VI. The Study
This study began in 1991 when the Chair of the Senate Judiciary Committee asked the lead author of this Report to calculate the frequency of relief in capital habeas corpus cases.122 Simply identifying the relevant cases turned out to be a monumental task, because there is no single repository of capital habeas corpus decisions either nationally or even (especially at the time) in most death-sentencing states, and key-word searches of reported cases are substantially under-inclusive (because some decisions that are capital are not identified as such) and over-inclusive (because many cases in which a death sentence was not imposed either began as capital cases or refer to capital cases). Working with volunteer law student assistants, therefore, the senior author undertook a painstaking search for capital habeas cases relying on (1) the NAACP Legal Defense Fund's (LDF's) quarterly death row census,123 (2) computerized and book research, and (3) a series of conversations with staff members of state death penalty resource centers and other local death penalty lawyers who were familiar with some of the cases and death row inmates in their states.
In late 1995, the study was expanded from a simple count of cases and their outcomes to a search for information that might help explain why relief is granted in so many capital habeas cases. In that year, a team with social scientific expertise was assembled, and began collecting approximately 1300 items of information about each case-relating to defendants, victims, offenses, evidence, lawyers, judges, timing, claims, defenses, court procedures, and the like. We soon determined that the only reasonably accessible source of this kind of information was published judicial decisions of federal habeas courts themselves and of state courts when they denied relief at earlier inspection stages.124
During 1996, 1997 and 1998, the senior authors developed, tested and revised a study instrument, developed and fine-tuned a set of research protocols, assembled and trained a series of law student researchers to collect the information called for by the study information, periodically checked and rechecked their completed forms, and in this way collected data on 599 initial federal habeas corpus cases and 173 second or successive federal habeas corpus cases. The research protocol called for researchers first to identify the "final federal habeas corpus decision" (the decision of the last and highest federal court to finally resolve the merits of the habeas application), then to identify all other available state and federal decisions addressing the same capital judgment (i.e., either the capital conviction, sentence or both), and then to extract from each of those decisions a variety of information that was then coded onto the research instrument. Beginning in 1997 and continuing through 1999, the information on the study instrument in each case was entered into a data base and again checked and rechecked.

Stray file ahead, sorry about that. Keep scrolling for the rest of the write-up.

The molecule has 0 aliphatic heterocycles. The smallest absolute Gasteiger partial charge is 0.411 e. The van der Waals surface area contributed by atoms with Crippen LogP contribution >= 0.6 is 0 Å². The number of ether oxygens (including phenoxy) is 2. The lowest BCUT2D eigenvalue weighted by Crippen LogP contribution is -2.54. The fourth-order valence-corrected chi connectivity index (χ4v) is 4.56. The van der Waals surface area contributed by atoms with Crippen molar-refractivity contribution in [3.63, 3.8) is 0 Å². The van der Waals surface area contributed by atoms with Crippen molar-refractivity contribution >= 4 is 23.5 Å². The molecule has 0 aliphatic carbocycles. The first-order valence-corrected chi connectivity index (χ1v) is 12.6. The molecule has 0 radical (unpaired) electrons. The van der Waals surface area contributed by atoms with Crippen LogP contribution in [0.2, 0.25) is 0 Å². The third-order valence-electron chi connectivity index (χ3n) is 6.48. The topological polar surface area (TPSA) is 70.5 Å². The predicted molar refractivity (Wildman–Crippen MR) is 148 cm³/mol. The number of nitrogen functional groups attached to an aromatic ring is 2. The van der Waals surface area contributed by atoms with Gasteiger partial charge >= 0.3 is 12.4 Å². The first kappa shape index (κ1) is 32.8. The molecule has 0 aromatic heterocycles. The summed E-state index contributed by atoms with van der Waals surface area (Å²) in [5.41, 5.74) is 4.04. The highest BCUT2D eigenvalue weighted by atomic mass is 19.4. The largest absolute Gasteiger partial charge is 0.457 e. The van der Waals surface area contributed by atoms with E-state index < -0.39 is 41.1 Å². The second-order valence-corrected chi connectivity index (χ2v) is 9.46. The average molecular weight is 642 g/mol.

We collected the results of all federal habeas corpus decisions that became "final" between January 1, 1973 and October 2, 1995.125 By "final," we mean that (1) the highest federal court to which the case has been timely brought either by the filing of a petition or an appeal has finally ruled on the validity of the capital judgment (meaning both the conviction and death sentence), (2) the time for reconsideration or rehearing by that court has passed, and (3) the time for U.S. Supreme Court review has passed without that Court's choosing to review the decision or, if it did choose to review it, with its own final merits decision having been rendered. Here again, a finding of "serious error" is made only if the capital conviction, the capital sentence, or both were overturned due to prejudicial, reversible error.126
Early on, it appeared that a major factor in determining outcomes in federal habeas cases was the state that imposed the capital judgment under review. For example, although judges of the same (Eleventh) federal circuit court reached nearly all of the final federal habeas decisions in cases from Florida, Alabama and Georgia, their reversal rates in cases emanating from each of those three states were quite different (respectively, 37%, 45%, and 65%), suggesting that there was something about each particular state's death sentences that made them more or less error-prone.127 To study this possibility, we collected information (in 1997 through 1999) about how states differ in regard to their demography, law, politics, judicial organization and funding, death-sentencing history and the like.